A.  Personal Articles and Study Sheets.

With the link below, you can print out our special bookmark for your print copy of The Blood of Three Worlds or any other book you may be reading. Such hands-on “cutting and pasting” will be quickly revived as EMP destroys the power grid and all electronic reading; and those that survive have their lives turned upside down. (However, until then, our ebook version is also available.)

It’s easy to guarantee things when people of modest means live far away from each other. We, nonetheless, are confident that the 7 websites listed above can open your eyes to hours, days, or a lifetime of new ways to look at the world around you as well as the world to come. I (JKII) specially picked them out, and the last 3 addresses are connected to me.

And mention of TBOTW may introduce you to the best—readable, shareable, and unpredictable—love story you’ve ever read.

Be aware before you start, that this book breaks many rules for putting a story together that most editors could never accept, and things I’d never even let my beginning writing students get away with. (And yes, my expressing single digit numbers as numerals here is one small example of going against editorial grain.)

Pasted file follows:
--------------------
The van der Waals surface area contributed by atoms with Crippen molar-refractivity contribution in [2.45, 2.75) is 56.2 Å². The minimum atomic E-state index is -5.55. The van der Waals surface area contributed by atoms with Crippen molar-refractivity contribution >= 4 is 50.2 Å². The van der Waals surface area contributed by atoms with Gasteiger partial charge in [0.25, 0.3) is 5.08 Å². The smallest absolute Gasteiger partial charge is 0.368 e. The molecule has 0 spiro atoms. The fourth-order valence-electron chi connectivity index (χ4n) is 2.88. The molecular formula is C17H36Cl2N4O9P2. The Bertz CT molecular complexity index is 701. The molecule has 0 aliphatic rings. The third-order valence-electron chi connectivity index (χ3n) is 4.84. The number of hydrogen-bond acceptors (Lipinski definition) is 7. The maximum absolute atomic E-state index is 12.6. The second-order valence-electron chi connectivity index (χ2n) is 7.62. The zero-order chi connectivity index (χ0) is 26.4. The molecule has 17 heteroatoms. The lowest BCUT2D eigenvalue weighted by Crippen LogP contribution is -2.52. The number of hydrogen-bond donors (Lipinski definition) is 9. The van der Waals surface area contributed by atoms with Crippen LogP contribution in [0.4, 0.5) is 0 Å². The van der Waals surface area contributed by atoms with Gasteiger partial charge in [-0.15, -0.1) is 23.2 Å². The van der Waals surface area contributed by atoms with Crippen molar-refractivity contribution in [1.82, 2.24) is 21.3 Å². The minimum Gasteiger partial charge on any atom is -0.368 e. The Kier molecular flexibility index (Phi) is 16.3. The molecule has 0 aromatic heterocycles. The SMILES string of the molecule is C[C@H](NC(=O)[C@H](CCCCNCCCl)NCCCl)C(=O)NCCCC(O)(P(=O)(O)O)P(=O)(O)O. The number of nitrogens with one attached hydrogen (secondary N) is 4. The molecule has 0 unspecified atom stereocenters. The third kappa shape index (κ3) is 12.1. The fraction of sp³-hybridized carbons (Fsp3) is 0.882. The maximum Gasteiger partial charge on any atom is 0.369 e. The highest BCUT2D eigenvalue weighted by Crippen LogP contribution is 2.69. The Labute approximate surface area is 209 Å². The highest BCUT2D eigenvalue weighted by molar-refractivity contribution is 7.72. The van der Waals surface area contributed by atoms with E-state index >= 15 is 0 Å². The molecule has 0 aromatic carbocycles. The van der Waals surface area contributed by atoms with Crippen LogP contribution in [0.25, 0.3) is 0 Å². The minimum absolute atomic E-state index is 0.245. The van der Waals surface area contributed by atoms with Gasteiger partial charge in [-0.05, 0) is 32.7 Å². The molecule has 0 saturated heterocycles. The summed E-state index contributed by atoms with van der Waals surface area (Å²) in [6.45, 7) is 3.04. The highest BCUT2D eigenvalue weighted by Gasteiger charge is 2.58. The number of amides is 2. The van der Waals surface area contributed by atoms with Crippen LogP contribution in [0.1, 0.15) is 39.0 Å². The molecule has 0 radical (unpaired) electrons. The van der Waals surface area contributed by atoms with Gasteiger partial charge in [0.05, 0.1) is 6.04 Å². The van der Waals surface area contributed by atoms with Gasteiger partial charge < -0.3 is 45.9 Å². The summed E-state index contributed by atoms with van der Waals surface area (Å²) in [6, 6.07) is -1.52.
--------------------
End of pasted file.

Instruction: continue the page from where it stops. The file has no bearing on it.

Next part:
But the story had to go this way.

If you read the Bible as a daily habit, I suggest rereading the Gospel of Matthew and the book of Acts alongside this story. And don’t neglect the introductory parts of the novel as well as the 3 appendices.         —JKII

Printable Bookmark

Knapp II, John.  “Annotated Bibliography of Books on Intelligent Design.” Nov. 2005.

This identifies 8 key books that have been written by key scientists and philosophers in the ID movement, or have written materials that led to the movement.  Note: this does not include some recent good books.

Download here

Knapp II, John.  “CREATION vs. EVOLUTION: 23 Things to Consider if Christians want To Think About and Intelligently Discuss This Issue.”  Feb. 2006

This presents information about the complexities of discussing this issue. Common is people lacking basic information, refusing to define terms, and not understanding what the Bible and science does and does not say, and the type of research that some, often unwittingly, have shut themselves off from. Note: This may be a bit dated in the fast-changing area.  For a number of relevant websites on several sides of this issue look here.